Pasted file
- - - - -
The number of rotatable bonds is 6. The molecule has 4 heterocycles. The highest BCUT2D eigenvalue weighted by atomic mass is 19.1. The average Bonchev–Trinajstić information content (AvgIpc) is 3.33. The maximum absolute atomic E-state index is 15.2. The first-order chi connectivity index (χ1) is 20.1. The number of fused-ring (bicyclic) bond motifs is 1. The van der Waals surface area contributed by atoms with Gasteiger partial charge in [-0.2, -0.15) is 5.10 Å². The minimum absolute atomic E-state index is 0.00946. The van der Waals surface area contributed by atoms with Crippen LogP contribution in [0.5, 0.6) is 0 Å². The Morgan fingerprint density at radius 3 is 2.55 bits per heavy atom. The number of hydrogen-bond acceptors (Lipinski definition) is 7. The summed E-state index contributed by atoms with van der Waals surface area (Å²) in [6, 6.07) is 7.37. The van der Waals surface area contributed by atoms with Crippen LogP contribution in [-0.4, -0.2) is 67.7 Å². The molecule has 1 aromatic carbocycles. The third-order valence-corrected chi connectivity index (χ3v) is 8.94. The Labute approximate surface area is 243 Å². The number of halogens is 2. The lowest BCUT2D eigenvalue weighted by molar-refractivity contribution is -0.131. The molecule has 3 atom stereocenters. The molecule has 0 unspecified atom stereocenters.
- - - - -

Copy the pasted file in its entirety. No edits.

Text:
The number of rotatable bonds is 6. The molecule has 4 heterocycles. The highest BCUT2D eigenvalue weighted by atomic mass is 19.1. The average Bonchev–Trinajstić information content (AvgIpc) is 3.33. The maximum absolute atomic E-state index is 15.2. The first-order chi connectivity index (χ1) is 20.1. The number of fused-ring (bicyclic) bond motifs is 1. The van der Waals surface area contributed by atoms with Gasteiger partial charge in [-0.2, -0.15) is 5.10 Å². The minimum absolute atomic E-state index is 0.00946. The van der Waals surface area contributed by atoms with Crippen LogP contribution in [0.5, 0.6) is 0 Å². The Morgan fingerprint density at radius 3 is 2.55 bits per heavy atom. The number of hydrogen-bond acceptors (Lipinski definition) is 7. The summed E-state index contributed by atoms with van der Waals surface area (Å²) in [6, 6.07) is 7.37. The van der Waals surface area contributed by atoms with Crippen LogP contribution in [-0.4, -0.2) is 67.7 Å². The molecule has 1 aromatic carbocycles. The third-order valence-corrected chi connectivity index (χ3v) is 8.94. The Labute approximate surface area is 243 Å². The number of halogens is 2. The lowest BCUT2D eigenvalue weighted by molar-refractivity contribution is -0.131. The molecule has 3 atom stereocenters. The molecule has 0 unspecified atom stereocenters.